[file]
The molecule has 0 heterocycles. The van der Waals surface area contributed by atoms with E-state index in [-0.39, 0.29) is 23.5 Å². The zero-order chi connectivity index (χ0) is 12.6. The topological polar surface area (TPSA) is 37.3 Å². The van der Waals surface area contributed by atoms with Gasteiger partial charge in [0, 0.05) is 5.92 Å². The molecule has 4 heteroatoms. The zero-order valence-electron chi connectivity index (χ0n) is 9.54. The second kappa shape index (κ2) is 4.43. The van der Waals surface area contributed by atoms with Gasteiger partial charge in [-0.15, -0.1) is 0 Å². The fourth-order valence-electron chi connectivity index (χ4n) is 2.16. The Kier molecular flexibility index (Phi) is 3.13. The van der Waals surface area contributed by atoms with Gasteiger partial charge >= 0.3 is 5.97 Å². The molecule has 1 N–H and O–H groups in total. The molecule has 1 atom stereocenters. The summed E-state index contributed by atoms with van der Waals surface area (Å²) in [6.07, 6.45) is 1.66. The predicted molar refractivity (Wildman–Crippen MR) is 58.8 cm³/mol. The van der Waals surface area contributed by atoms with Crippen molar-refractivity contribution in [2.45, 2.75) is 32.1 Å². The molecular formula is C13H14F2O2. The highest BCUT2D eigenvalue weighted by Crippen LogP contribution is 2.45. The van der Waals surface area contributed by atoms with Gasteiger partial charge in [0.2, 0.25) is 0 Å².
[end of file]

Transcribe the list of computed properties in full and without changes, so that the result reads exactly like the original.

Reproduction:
The molecule has 0 heterocycles. The van der Waals surface area contributed by atoms with E-state index in [-0.39, 0.29) is 23.5 Å². The zero-order chi connectivity index (χ0) is 12.6. The topological polar surface area (TPSA) is 37.3 Å². The van der Waals surface area contributed by atoms with Gasteiger partial charge in [0, 0.05) is 5.92 Å². The molecule has 4 heteroatoms. The zero-order valence-electron chi connectivity index (χ0n) is 9.54. The second kappa shape index (κ2) is 4.43. The van der Waals surface area contributed by atoms with Gasteiger partial charge in [-0.15, -0.1) is 0 Å². The fourth-order valence-electron chi connectivity index (χ4n) is 2.16. The Kier molecular flexibility index (Phi) is 3.13. The van der Waals surface area contributed by atoms with Gasteiger partial charge >= 0.3 is 5.97 Å². The molecule has 1 N–H and O–H groups in total. The molecule has 1 atom stereocenters. The summed E-state index contributed by atoms with van der Waals surface area (Å²) in [6.07, 6.45) is 1.66. The predicted molar refractivity (Wildman–Crippen MR) is 58.8 cm³/mol. The van der Waals surface area contributed by atoms with Crippen molar-refractivity contribution in [2.45, 2.75) is 32.1 Å². The molecular formula is C13H14F2O2. The highest BCUT2D eigenvalue weighted by Crippen LogP contribution is 2.45. The van der Waals surface area contributed by atoms with Gasteiger partial charge in [0.2, 0.25) is 0 Å².